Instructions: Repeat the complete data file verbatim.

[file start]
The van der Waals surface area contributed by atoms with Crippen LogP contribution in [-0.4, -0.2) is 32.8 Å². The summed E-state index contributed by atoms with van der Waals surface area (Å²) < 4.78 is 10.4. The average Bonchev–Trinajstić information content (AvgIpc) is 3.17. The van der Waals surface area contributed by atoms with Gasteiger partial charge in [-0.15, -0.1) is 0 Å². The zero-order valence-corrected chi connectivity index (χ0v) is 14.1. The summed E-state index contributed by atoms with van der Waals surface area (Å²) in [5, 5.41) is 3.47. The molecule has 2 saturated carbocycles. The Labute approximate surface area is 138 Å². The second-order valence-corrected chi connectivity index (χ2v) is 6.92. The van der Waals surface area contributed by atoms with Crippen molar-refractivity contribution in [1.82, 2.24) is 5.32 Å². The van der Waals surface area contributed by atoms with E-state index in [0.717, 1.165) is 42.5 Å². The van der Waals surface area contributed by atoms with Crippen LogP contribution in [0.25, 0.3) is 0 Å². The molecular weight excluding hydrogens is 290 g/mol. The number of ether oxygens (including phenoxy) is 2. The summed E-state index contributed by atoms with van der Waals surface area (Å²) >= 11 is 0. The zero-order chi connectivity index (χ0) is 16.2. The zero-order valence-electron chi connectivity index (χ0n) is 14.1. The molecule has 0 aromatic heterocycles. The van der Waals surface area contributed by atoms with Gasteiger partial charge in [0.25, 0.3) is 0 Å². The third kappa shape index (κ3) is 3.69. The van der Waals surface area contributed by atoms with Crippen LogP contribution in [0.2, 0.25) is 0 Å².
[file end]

The van der Waals surface area contributed by atoms with Crippen LogP contribution in [-0.4, -0.2) is 32.8 Å². The summed E-state index contributed by atoms with van der Waals surface area (Å²) < 4.78 is 10.4. The average Bonchev–Trinajstić information content (AvgIpc) is 3.17. The van der Waals surface area contributed by atoms with Gasteiger partial charge in [-0.15, -0.1) is 0 Å². The zero-order valence-corrected chi connectivity index (χ0v) is 14.1. The summed E-state index contributed by atoms with van der Waals surface area (Å²) in [5, 5.41) is 3.47. The molecule has 2 saturated carbocycles. The Labute approximate surface area is 138 Å². The second-order valence-corrected chi connectivity index (χ2v) is 6.92. The van der Waals surface area contributed by atoms with Crippen molar-refractivity contribution in [1.82, 2.24) is 5.32 Å². The van der Waals surface area contributed by atoms with E-state index in [0.717, 1.165) is 42.5 Å². The van der Waals surface area contributed by atoms with Crippen LogP contribution in [0.25, 0.3) is 0 Å². The molecular weight excluding hydrogens is 290 g/mol. The number of ether oxygens (including phenoxy) is 2. The summed E-state index contributed by atoms with van der Waals surface area (Å²) >= 11 is 0. The zero-order chi connectivity index (χ0) is 16.2. The zero-order valence-electron chi connectivity index (χ0n) is 14.1. The molecule has 0 aromatic heterocycles. The van der Waals surface area contributed by atoms with Gasteiger partial charge in [0.25, 0.3) is 0 Å². The third kappa shape index (κ3) is 3.69. The van der Waals surface area contributed by atoms with Crippen LogP contribution in [0.2, 0.25) is 0 Å².